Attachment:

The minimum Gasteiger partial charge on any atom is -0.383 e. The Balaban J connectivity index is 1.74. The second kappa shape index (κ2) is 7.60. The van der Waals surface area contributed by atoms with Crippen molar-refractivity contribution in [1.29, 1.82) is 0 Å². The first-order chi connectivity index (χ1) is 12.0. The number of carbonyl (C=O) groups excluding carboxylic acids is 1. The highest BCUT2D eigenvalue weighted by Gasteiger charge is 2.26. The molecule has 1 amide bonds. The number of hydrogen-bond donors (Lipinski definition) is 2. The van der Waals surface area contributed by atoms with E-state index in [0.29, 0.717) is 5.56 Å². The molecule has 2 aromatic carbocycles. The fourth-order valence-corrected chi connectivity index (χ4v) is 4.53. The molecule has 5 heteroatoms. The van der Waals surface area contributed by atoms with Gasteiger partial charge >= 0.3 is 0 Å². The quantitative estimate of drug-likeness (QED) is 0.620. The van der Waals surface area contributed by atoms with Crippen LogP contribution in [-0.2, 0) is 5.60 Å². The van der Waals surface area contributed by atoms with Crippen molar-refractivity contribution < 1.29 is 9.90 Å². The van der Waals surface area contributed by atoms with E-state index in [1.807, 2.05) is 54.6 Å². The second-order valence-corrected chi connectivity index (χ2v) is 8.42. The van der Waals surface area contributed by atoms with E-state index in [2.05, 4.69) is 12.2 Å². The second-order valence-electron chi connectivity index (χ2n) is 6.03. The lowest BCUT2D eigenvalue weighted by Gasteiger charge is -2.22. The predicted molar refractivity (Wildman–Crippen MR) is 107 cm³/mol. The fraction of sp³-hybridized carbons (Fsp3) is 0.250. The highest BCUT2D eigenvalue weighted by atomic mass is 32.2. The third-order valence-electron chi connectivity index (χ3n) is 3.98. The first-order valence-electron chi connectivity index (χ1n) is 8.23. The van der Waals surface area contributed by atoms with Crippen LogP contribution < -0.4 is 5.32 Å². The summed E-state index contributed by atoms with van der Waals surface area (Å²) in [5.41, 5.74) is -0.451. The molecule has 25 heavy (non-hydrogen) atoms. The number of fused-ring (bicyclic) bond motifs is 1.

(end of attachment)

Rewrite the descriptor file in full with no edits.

The minimum Gasteiger partial charge on any atom is -0.383 e. The Balaban J connectivity index is 1.74. The second kappa shape index (κ2) is 7.60. The van der Waals surface area contributed by atoms with Crippen molar-refractivity contribution in [1.29, 1.82) is 0 Å². The first-order chi connectivity index (χ1) is 12.0. The number of carbonyl (C=O) groups excluding carboxylic acids is 1. The highest BCUT2D eigenvalue weighted by Gasteiger charge is 2.26. The molecule has 1 amide bonds. The number of hydrogen-bond donors (Lipinski definition) is 2. The van der Waals surface area contributed by atoms with E-state index in [0.29, 0.717) is 5.56 Å². The molecule has 2 aromatic carbocycles. The fourth-order valence-corrected chi connectivity index (χ4v) is 4.53. The molecule has 5 heteroatoms. The van der Waals surface area contributed by atoms with Gasteiger partial charge >= 0.3 is 0 Å². The quantitative estimate of drug-likeness (QED) is 0.620. The van der Waals surface area contributed by atoms with Crippen LogP contribution in [-0.2, 0) is 5.60 Å². The van der Waals surface area contributed by atoms with Crippen molar-refractivity contribution < 1.29 is 9.90 Å². The van der Waals surface area contributed by atoms with E-state index in [1.807, 2.05) is 54.6 Å². The second-order valence-corrected chi connectivity index (χ2v) is 8.42. The van der Waals surface area contributed by atoms with E-state index in [2.05, 4.69) is 12.2 Å². The second-order valence-electron chi connectivity index (χ2n) is 6.03. The lowest BCUT2D eigenvalue weighted by Gasteiger charge is -2.22. The predicted molar refractivity (Wildman–Crippen MR) is 107 cm³/mol. The fraction of sp³-hybridized carbons (Fsp3) is 0.250. The highest BCUT2D eigenvalue weighted by atomic mass is 32.2. The third-order valence-electron chi connectivity index (χ3n) is 3.98. The first-order valence-electron chi connectivity index (χ1n) is 8.23. The van der Waals surface area contributed by atoms with Crippen LogP contribution < -0.4 is 5.32 Å². The summed E-state index contributed by atoms with van der Waals surface area (Å²) in [5.41, 5.74) is -0.451. The molecule has 25 heavy (non-hydrogen) atoms. The number of fused-ring (bicyclic) bond motifs is 1.